Retablos recreates a childhood growing up in a border town through short stories and micro fiction drawn from playwright Octavio Solis’s childhood. Each piece uses the idea of the retablo (a small votive painting created to thank a sacred person for their intercession in a crisis) to illustrate moments of awareness as a brown kid with immigrant parents: the first recognition of racism, a painful relationship with a sibling, a first job, interactions with Border Patrol, helping undocumented migrants, beginning to date.

Dear FTC: I read a digital galley from the publisher via Edelweiss.

mini-review · stuff I read

The Golden State by Lydia Kiesling

untitledSummary from Goodreads:
A gorgeous, raw debut novel about a young woman braving the ups and downs of motherhood in a fractured America

In Lydia Kiesling’s razor-sharp debut novel, The Golden State, we accompany Daphne, a young mother on the edge of a breakdown, as she flees her sensible but strained life in San Francisco for the high desert of Altavista with her toddler, Honey. Bucking under the weight of being a single parent–her Turkish husband is unable to return to the United States because of a “processing error”–Daphne takes refuge in a mobile home left to her by her grandparents in hopes that the quiet will bring clarity.

But clarity proves elusive. Over the next ten days Daphne is anxious, she behaves a little erratically, she drinks too much. She wanders the town looking for anyone and anything to punctuate the long hours alone with the baby. Among others, she meets Cindy, a neighbor who is active in a secessionist movement, and befriends the elderly Alice, who has traveled to Altavista as she approaches the end of her life. When her relationships with these women culminate in a dangerous standoff, Daphne must reconcile her inner narrative with the reality of a deeply divided world.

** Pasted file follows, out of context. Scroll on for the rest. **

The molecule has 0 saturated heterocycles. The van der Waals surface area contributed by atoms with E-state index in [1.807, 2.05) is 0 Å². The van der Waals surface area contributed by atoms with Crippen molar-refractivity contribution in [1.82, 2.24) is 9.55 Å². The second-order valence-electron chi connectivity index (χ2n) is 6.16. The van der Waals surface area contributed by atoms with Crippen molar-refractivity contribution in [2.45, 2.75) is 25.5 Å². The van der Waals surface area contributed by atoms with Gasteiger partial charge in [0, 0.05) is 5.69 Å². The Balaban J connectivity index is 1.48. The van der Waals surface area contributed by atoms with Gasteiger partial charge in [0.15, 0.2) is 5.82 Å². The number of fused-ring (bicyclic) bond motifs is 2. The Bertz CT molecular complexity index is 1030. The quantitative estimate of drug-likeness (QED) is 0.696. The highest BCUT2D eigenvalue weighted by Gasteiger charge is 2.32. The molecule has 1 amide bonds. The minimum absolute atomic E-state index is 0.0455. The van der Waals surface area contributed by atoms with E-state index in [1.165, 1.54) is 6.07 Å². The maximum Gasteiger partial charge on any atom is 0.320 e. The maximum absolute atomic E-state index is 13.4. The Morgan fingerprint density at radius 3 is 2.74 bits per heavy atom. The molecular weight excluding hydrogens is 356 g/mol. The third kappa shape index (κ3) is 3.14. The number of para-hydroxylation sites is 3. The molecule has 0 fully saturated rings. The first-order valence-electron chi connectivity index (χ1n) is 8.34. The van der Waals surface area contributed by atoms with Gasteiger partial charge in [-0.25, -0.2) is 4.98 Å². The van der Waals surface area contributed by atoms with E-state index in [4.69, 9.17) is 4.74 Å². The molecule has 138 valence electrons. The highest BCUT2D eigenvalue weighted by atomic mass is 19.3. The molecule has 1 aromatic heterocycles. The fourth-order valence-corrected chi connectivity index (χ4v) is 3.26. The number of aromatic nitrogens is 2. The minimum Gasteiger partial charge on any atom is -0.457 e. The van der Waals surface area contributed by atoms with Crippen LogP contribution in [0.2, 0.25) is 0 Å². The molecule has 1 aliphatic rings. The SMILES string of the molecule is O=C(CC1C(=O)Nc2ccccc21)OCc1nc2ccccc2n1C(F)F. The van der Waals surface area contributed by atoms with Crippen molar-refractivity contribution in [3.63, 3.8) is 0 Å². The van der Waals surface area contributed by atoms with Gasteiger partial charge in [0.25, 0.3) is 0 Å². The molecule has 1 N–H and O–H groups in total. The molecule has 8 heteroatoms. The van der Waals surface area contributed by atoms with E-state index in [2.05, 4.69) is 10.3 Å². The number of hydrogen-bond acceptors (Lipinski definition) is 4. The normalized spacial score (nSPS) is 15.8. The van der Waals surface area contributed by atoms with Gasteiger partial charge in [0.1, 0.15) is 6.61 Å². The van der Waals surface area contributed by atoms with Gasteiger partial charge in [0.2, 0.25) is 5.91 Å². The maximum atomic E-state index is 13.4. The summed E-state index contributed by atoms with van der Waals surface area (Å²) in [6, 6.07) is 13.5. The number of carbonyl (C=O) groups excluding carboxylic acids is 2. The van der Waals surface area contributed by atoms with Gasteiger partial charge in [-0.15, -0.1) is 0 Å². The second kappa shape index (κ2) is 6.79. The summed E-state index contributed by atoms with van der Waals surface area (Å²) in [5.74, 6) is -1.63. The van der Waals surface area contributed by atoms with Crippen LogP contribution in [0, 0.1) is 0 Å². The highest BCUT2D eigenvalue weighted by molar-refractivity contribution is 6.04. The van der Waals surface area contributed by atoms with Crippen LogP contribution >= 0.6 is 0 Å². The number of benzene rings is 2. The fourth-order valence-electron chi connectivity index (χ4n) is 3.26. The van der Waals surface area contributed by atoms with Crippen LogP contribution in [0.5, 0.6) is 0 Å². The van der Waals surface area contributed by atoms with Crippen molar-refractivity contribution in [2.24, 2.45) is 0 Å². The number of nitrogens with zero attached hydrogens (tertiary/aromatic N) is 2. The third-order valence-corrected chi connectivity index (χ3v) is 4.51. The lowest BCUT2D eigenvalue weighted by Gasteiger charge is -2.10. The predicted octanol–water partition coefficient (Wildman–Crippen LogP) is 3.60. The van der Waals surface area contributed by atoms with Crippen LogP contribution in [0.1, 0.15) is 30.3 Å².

Keenly observed, bristling with humor, and set against the beauty of a little-known part of California, The Golden State is about class and cultural breakdowns, and desperate attempts to bridge old and new worlds. But more than anything, it is about motherhood: its voracious worry, frequent tedium, and enthralling, wondrous love.

The Golden State is a really spare but intimate novel about a woman grieving for circumstances that are beyond her control: her husband has been deported back to Turkey due to shady federal immigration officers, a young woman in her academic program died in an accident on a sponsored trip, and she’s a single mom with a toddler and no family to help her. She’s treading water and floundering at the same time. Mixed into this almost plotless story is a secessionist movement in Northern California spearheaded by her grandparents’ neighbor and a friendship (of a sort) with an elderly woman she meets in the local diner. Kiesling does an interesting thing with language, avoiding commas at certain times which makes the words a rushing river of internal monologue.

Dear FTC: I read a digital galley of this novel from the publisher via Edelweiss.